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THE CUTTING EDGE

Tuesday October 15 2019

SCHOOL INSPECTORS: When he was in primary school, Harrison Kinyanjui vividly recalls, the arrival of a GK Land Rover in the compound would send the teachers scampering to the classrooms. It was then all about the close monitoring and supervision of teachers by the District Education Officers. “Then, the Kenya School Equipment Scheme was run so well that chalk, dusters, report cards, blackboards, rulers, quality exercise books and textbooks and Teachers’ Guides on various subjects, were always delivered on time. The education officers and inspectors would have first-hand information on school facilities and staffing levels. How I miss those days!” His contact is [email protected]

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BASIC NEEDS: Condoling with the family of Mariam Kighenda and her daughter, whose bodies were finally pulled out of the Indian Ocean on Friday, Carey Yiembe says it’s a national shame that it took nearly two weeks after their car slid off the ferry and sank. “That our government, which is sworn to protect the well-being of its citizens, could take so many days to locate and pull the car from the ocean due to lack of equipment is unacceptable. Some our leaders love to display their ill-gotten opulence, but basic needs and precautions are lacking everywhere.” His contact is [email protected]

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POWER OUTAGES: A windstorm was the cause of the power outage at Bluebell Apartments at Syokimau on Nairobi’s eastern outskirts on October 1 that Christine Ng’ang’a complained about, which also affected parts of the city, says the Kenya Power Corporate Communications Department.

Also affected were parts of the city. On Sunday, September 29, however, there was a scheduled interruption for maintenance on the Syokimau substation. And on October 6, there was a fault on a power line. But technicians acted swiftly to restore supply. “We are now pleased to report that power supply to the whole area has since been stabilised.” The utility’s contact is [email protected]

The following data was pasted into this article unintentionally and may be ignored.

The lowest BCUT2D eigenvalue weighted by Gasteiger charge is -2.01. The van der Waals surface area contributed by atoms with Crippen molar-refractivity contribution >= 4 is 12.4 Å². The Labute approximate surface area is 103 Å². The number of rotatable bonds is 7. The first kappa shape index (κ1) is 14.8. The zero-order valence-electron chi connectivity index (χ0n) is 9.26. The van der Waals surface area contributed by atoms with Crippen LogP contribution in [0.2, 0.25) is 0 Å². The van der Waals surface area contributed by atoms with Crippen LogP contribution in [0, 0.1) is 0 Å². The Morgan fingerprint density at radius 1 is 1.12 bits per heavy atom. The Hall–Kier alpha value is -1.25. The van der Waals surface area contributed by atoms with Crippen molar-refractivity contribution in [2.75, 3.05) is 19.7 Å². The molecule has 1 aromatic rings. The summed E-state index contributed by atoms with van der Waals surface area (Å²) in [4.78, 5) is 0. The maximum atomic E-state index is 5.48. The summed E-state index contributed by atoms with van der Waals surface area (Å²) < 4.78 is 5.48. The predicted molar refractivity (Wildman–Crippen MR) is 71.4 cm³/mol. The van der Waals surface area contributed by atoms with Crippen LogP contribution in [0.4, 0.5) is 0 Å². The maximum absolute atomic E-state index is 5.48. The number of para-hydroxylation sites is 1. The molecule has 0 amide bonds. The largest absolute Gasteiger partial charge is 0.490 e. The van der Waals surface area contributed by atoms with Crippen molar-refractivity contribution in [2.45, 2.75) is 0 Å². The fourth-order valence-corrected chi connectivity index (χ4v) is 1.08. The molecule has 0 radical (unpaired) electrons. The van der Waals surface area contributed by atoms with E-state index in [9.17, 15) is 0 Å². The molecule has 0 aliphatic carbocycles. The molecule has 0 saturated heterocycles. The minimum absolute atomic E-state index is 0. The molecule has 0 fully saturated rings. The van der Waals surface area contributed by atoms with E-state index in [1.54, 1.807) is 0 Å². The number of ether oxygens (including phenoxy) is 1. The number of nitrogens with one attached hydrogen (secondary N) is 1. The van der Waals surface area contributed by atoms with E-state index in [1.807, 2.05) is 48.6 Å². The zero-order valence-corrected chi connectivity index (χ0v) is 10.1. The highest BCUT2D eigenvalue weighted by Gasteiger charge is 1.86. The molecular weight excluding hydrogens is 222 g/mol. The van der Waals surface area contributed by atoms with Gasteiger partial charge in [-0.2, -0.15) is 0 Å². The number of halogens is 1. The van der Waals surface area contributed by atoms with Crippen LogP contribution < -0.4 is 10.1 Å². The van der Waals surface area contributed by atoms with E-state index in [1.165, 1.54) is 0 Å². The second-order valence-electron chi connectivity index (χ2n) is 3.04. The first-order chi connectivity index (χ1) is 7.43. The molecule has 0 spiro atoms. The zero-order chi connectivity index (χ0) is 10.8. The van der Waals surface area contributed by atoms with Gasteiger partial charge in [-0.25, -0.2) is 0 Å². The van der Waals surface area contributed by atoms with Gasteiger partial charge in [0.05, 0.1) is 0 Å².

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PUNGUZA MIZIGO: While Thirdway Alliance Party leader Ekuru Aukot is getting increasingly agitated and frustrated that his Punguza Mizigo campaign for constitutional reform appears destined to flop, with the Bill having been rejected by more than 10 of the 47 county assemblies, Mwangi Karuga is not surprised at this development on the ever-dynamic political scene. “Surely, how do some Kenyans expect the very beneficiaries of the current bloated governance system to so readily agree to reduce the number of leadership positions? The campaign, though well-intended, was bound to fail,” concludes Mwangi, whose contact is [email protected]

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LOW VOLTAGE: The residents of Nyambweke Market, deep in rural Ugenya Constituency in Siaya County, feel let down by Kenya Power, which gave them hope of electricity connection that now appears to have faded before much was done. Henry Owuor recalls that the locals were quite excited when poles were erected and power lines installed. But to their utter dismay, the cables remain mere decorations as “they rarely have the kilowatts flowing through their veins and, if it ever happens, the voltage is too low to even charge a phone”. Kenya Power should ensure a steady and reliable power supply to boost small businesses, including barbers’ shops, says Henry, whose contact is [email protected]

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POLICE UNIFORM: Though former Inspector-General of Police Joseph Boinnet, during whose tenure the new uniforms were introduced, declared that they are here to stay, Caroline Maina has misgivings about the attire. “The male and female officers wear similar uniforms, making it somewhat difficult to tell them apart. Before, one could tell a policewoman from a distance, and the white blouse was not just smart but outstanding. Today, one would need to get quite close to be able to differentiate them.” Her contact is c[email protected]

Have a uniform day, won’t you!